I love to visit my friend Liuni’s neighbourhood in Shenzhen China. You wouldn’t know this quiet place exists, tucked inside the high-rise and shopping districts.
Liuni’s father came to Shenzhen from Hainan in the early 80s. The city had called for teachers to teach the children of its workforce. It purpose-built simple solid housing for people who volunteered, and there these folk moved and stayed.
As the years have passed, and Liuni’s parents have grown into retirement, the trees they planted all those years ago have grown up around them. They line the paths and cluster in the small open spaces. In a city whose streets are typically wide hot noisy and dusty, the trees of Liuni’s neighbourhood are a paradise for ordinary people. It is not a rich neighbourhood which can afford landscaping services, or a park to take your Sunday visitors. It is just a place that has grown naturally over time, a comfortable place that nurtures its inhabitants.
Here is the old branch that Liuni climbed on as a child. Here they are, the trees of Liuni’s neighbourhood; ready for you to stand under on an already hot summer morning, to shade you as you take your morning exercise, to watch over you as you eat your breakfast, to fan you through the day, and nod at you when you look out your window at dusk.
There’s not enough living space in the city now, and interested eyes are gazing at the neighbourhood. The buildings are getting old, and some need renovating. There are murmurs that the tree roots have encroached on the foundations…
In these days of sudden weather, I often think about the trees in our cities. We humans can take shelter from the burning sun and harsh wind and rains. In the calm after the heat or storm, we can can venture out unharmed. But the trees suffer. Here trees with leaves flash-burned by 45-degree heat; here trees struck down by high winds, and there a whole grove swept clean off its feet by a landslide.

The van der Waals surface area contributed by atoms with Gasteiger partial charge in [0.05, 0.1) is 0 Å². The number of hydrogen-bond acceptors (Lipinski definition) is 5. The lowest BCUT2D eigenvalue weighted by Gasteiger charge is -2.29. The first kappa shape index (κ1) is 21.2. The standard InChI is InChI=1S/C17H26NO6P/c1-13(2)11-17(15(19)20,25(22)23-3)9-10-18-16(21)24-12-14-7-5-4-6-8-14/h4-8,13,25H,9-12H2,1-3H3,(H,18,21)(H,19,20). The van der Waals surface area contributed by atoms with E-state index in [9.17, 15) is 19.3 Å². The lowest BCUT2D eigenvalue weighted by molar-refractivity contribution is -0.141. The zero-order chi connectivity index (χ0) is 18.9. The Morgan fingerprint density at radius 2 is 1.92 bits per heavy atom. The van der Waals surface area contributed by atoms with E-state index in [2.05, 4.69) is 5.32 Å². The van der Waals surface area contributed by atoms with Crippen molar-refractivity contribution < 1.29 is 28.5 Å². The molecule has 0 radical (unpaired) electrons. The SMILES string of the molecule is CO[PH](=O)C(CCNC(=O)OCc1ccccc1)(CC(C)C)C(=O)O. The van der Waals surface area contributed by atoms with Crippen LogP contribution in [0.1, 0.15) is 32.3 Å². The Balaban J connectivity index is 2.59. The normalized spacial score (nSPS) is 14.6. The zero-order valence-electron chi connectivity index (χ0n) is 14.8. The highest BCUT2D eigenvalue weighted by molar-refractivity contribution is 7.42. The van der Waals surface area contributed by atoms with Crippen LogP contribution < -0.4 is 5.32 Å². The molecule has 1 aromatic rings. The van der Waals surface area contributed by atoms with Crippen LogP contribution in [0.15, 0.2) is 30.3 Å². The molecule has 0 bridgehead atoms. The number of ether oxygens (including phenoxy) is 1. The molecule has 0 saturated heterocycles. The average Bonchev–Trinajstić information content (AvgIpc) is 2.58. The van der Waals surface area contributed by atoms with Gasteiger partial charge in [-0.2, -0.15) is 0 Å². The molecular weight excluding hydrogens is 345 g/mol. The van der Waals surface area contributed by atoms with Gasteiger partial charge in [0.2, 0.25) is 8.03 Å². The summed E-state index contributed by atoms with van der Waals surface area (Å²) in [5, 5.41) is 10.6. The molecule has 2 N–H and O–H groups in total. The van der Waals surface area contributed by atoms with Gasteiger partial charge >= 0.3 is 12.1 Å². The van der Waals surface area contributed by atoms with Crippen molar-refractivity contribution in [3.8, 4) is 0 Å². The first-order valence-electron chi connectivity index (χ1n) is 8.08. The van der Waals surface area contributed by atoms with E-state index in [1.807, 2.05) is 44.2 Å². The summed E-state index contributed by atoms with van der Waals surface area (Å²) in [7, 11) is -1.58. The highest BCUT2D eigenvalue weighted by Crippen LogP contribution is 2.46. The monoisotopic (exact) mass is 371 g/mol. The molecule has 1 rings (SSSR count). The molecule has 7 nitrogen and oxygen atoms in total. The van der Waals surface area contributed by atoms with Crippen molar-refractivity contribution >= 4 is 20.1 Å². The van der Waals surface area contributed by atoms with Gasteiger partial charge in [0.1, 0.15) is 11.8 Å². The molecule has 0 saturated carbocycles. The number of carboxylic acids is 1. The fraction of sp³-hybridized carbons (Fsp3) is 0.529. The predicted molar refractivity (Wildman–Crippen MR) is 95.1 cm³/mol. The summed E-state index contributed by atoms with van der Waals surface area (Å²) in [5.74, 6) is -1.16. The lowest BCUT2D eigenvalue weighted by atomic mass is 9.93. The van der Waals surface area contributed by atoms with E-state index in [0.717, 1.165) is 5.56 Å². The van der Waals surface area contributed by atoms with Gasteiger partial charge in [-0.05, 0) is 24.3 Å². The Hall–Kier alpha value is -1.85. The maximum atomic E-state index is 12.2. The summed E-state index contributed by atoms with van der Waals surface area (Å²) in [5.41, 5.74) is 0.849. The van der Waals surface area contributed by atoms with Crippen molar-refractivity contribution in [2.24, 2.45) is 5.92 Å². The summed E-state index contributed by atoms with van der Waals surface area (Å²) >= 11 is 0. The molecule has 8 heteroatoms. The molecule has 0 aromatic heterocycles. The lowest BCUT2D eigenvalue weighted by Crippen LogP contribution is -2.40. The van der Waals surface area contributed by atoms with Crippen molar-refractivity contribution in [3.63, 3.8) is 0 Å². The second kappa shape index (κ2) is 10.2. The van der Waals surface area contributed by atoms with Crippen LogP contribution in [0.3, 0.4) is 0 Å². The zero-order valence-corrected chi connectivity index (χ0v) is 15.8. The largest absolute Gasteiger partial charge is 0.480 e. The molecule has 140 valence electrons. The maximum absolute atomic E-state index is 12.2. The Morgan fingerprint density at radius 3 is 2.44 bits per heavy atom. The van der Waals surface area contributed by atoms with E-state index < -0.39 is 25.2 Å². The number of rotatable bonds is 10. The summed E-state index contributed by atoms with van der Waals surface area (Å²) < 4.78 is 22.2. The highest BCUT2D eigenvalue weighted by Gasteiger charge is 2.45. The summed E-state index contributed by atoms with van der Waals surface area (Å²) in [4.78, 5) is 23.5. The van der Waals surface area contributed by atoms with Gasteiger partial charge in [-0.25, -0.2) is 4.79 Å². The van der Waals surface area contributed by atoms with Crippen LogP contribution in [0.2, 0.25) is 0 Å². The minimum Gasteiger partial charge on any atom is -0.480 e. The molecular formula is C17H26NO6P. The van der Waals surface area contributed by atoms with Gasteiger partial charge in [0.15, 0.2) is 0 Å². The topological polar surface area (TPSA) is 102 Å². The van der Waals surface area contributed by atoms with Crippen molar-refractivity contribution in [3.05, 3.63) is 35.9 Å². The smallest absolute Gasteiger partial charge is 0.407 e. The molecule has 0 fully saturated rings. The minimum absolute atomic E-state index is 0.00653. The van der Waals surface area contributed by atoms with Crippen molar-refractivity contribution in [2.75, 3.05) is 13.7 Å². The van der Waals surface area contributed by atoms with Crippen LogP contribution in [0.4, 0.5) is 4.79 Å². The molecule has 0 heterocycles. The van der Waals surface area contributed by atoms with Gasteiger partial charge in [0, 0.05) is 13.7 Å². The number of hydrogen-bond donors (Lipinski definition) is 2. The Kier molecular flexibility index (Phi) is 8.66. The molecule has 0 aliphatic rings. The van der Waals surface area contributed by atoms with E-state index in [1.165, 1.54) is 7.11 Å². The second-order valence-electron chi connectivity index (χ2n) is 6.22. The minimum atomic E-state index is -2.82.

In the East Asian city where I live, a park gardener told me that 3 very big old trees had been felled by the latest typhoon. I asked him whether they would be planting more, and he said, ‘Ah, that’s not my business, that’s the government’s business.’
I think about the trees, and it seems to me that each day there is always one less; never two more.
And I don’t understand how now, when trees are under such weather stress, we can even think about cutting down those that still stand around us.
In Chinese culture there is a long history of honouring trees. In the town where I live you can buy a map on which is marked the location of every old large tree in the area. Almost every temple in my town has ancient sentinel banyans. In at least one country town close by, the main road takes a special detour around a tree so old and venerable that it has a god-like status for the people of the town.
So, I think of the trees of Liuni’s neighbourhood. And I hope and wonder: surely, surely, there must be some new technology (in these days when we can build earthquake-proof buildings 101 stories tall) or perhaps some method long known to the builders of temples, that will let the trees of Liuni’s neighbourhood continue to flourish and coexist with their human guardians.